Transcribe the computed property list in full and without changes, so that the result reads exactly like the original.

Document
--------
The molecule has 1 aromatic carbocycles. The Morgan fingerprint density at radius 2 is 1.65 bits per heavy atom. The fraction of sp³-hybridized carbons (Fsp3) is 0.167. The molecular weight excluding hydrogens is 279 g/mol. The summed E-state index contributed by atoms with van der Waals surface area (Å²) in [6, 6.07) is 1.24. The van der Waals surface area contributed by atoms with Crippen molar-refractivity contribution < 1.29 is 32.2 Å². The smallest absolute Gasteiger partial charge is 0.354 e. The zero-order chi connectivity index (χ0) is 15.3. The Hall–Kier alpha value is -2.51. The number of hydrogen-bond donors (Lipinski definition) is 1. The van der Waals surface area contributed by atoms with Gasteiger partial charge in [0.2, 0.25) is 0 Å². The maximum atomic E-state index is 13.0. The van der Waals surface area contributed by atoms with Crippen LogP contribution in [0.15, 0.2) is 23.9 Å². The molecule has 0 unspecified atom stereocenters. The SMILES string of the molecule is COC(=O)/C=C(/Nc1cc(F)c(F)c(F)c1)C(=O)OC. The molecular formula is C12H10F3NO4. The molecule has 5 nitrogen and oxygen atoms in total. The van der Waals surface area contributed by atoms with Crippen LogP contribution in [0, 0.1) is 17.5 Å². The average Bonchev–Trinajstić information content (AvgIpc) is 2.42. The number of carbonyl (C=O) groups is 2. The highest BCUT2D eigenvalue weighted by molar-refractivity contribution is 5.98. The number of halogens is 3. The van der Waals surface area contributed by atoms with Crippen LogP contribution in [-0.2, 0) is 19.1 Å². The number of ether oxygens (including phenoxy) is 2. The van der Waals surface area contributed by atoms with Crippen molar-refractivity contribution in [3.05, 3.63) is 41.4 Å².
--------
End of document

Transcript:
The molecule has 1 aromatic carbocycles. The Morgan fingerprint density at radius 2 is 1.65 bits per heavy atom. The fraction of sp³-hybridized carbons (Fsp3) is 0.167. The molecular weight excluding hydrogens is 279 g/mol. The summed E-state index contributed by atoms with van der Waals surface area (Å²) in [6, 6.07) is 1.24. The van der Waals surface area contributed by atoms with Crippen molar-refractivity contribution < 1.29 is 32.2 Å². The smallest absolute Gasteiger partial charge is 0.354 e. The zero-order chi connectivity index (χ0) is 15.3. The Hall–Kier alpha value is -2.51. The number of hydrogen-bond donors (Lipinski definition) is 1. The van der Waals surface area contributed by atoms with Gasteiger partial charge in [0.2, 0.25) is 0 Å². The maximum atomic E-state index is 13.0. The van der Waals surface area contributed by atoms with Crippen LogP contribution in [0.15, 0.2) is 23.9 Å². The molecule has 0 unspecified atom stereocenters. The SMILES string of the molecule is COC(=O)/C=C(/Nc1cc(F)c(F)c(F)c1)C(=O)OC. The molecular formula is C12H10F3NO4. The molecule has 5 nitrogen and oxygen atoms in total. The van der Waals surface area contributed by atoms with Crippen LogP contribution in [0, 0.1) is 17.5 Å². The average Bonchev–Trinajstić information content (AvgIpc) is 2.42. The number of carbonyl (C=O) groups is 2. The highest BCUT2D eigenvalue weighted by molar-refractivity contribution is 5.98. The number of halogens is 3. The van der Waals surface area contributed by atoms with Crippen LogP contribution in [-0.2, 0) is 19.1 Å². The number of ether oxygens (including phenoxy) is 2. The van der Waals surface area contributed by atoms with Crippen molar-refractivity contribution in [3.05, 3.63) is 41.4 Å².